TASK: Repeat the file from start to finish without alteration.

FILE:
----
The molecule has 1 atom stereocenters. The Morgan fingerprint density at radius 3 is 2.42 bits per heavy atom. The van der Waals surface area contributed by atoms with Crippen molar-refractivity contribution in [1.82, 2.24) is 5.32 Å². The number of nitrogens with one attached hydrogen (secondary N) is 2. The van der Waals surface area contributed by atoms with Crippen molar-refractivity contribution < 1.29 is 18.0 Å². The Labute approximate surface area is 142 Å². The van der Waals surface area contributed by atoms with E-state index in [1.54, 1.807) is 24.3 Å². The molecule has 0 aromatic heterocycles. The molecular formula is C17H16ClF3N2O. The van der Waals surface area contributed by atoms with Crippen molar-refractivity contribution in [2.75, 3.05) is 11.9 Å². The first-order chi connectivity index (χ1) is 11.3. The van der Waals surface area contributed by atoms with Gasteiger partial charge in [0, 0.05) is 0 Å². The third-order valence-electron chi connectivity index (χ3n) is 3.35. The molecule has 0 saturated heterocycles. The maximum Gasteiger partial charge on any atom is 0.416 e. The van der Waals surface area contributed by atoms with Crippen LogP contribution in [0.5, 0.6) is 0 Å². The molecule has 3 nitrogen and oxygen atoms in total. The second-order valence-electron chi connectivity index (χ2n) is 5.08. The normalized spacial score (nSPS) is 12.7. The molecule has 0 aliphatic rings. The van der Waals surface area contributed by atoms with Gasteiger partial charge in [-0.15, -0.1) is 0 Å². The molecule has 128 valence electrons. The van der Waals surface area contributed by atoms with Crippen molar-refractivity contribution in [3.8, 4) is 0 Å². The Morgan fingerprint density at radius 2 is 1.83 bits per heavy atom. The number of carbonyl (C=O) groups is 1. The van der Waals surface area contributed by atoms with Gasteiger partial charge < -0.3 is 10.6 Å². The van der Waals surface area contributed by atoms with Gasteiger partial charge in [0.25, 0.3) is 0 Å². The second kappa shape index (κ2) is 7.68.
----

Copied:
The molecule has 1 atom stereocenters. The Morgan fingerprint density at radius 3 is 2.42 bits per heavy atom. The van der Waals surface area contributed by atoms with Crippen molar-refractivity contribution in [1.82, 2.24) is 5.32 Å². The number of nitrogens with one attached hydrogen (secondary N) is 2. The van der Waals surface area contributed by atoms with Crippen molar-refractivity contribution < 1.29 is 18.0 Å². The Labute approximate surface area is 142 Å². The van der Waals surface area contributed by atoms with E-state index in [1.54, 1.807) is 24.3 Å². The molecule has 0 aromatic heterocycles. The molecular formula is C17H16ClF3N2O. The van der Waals surface area contributed by atoms with Crippen molar-refractivity contribution in [2.75, 3.05) is 11.9 Å². The first-order chi connectivity index (χ1) is 11.3. The van der Waals surface area contributed by atoms with Gasteiger partial charge in [0, 0.05) is 0 Å². The third-order valence-electron chi connectivity index (χ3n) is 3.35. The molecule has 0 saturated heterocycles. The maximum Gasteiger partial charge on any atom is 0.416 e. The van der Waals surface area contributed by atoms with Crippen LogP contribution in [0.5, 0.6) is 0 Å². The molecule has 3 nitrogen and oxygen atoms in total. The second-order valence-electron chi connectivity index (χ2n) is 5.08. The normalized spacial score (nSPS) is 12.7. The molecule has 0 aliphatic rings. The van der Waals surface area contributed by atoms with Gasteiger partial charge in [-0.15, -0.1) is 0 Å². The molecule has 128 valence electrons. The van der Waals surface area contributed by atoms with Crippen molar-refractivity contribution in [3.8, 4) is 0 Å². The Morgan fingerprint density at radius 2 is 1.83 bits per heavy atom. The number of carbonyl (C=O) groups is 1. The van der Waals surface area contributed by atoms with Gasteiger partial charge < -0.3 is 10.6 Å². The van der Waals surface area contributed by atoms with Gasteiger partial charge in [0.25, 0.3) is 0 Å². The second kappa shape index (κ2) is 7.68.